Indepndent Films have Sundance. Foreign films, Cannes. And for the ascending field of unmanned aerial filmmaking, there is now San Francisco’s forthcoming Flying Robot International Film Festival. Scheduled for November 19, FRiFF will be the first global festival to celebrate aerial cinema from the perspective of drones.â€ But the festival will be more than just the stunning landscape cinematography and dronies commonly associated with aerial film. Flying Robot is making a point to highlight short films in categories that often go unnoticed. [Flying Robot] isn’t so much about the beauty of the films, event organizer Eddie Codel says. The stories around some of the categories are just as important as the quality of the shots.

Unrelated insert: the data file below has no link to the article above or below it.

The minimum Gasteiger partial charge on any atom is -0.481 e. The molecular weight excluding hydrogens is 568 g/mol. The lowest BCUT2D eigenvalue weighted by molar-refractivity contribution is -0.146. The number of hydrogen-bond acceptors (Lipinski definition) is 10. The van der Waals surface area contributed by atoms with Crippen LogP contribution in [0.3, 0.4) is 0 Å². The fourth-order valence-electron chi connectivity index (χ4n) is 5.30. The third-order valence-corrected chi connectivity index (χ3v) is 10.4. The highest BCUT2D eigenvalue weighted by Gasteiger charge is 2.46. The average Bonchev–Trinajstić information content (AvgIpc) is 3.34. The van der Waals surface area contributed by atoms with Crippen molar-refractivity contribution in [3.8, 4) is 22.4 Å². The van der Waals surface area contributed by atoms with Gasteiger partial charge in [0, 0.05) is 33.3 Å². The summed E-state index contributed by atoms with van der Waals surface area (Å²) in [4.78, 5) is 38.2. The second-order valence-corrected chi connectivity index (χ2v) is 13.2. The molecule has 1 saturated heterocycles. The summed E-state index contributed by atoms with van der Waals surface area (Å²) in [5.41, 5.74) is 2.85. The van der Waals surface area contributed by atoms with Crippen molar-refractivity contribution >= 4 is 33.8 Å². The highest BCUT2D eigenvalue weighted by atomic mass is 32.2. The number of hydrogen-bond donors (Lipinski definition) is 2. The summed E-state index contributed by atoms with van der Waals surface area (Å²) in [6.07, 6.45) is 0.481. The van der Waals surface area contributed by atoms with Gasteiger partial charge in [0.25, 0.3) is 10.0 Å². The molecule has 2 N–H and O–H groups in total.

One such category is Drones for Good, which will feature the best shorts about how unmanned aircraft are being used to help humanity and tackle global issues. Drones already have been used to help anti-poaching efforts, drop medical supplies in war zones, fight fires, and even find missing people. These stories of good don’t get much attention, says Codel. So many people just assume the worst. With Drones for Good, I hope to offer another narrative as to why we should carefully consider drones as lawmakers start banning them everywhere.
While FRiFF will be the first international drone-focused film festival, it’s got regional precedent. March’s debut of the New York City Drone Film Festival, which brought over 400 film buffs to the Director’s Guild Theater in Manhattan, secured the title of first-ever drone festival. But beyond the scope of the events, Codel expects the two events to look very different. The NYC drone festival targeted the traditional filmmaking community, even rolling out a red carpet flanked by photographers. Whereas New York’s promoters say they see their festival becoming drone’s version of Sundance, Flying Robot wants to be more like Slamdance.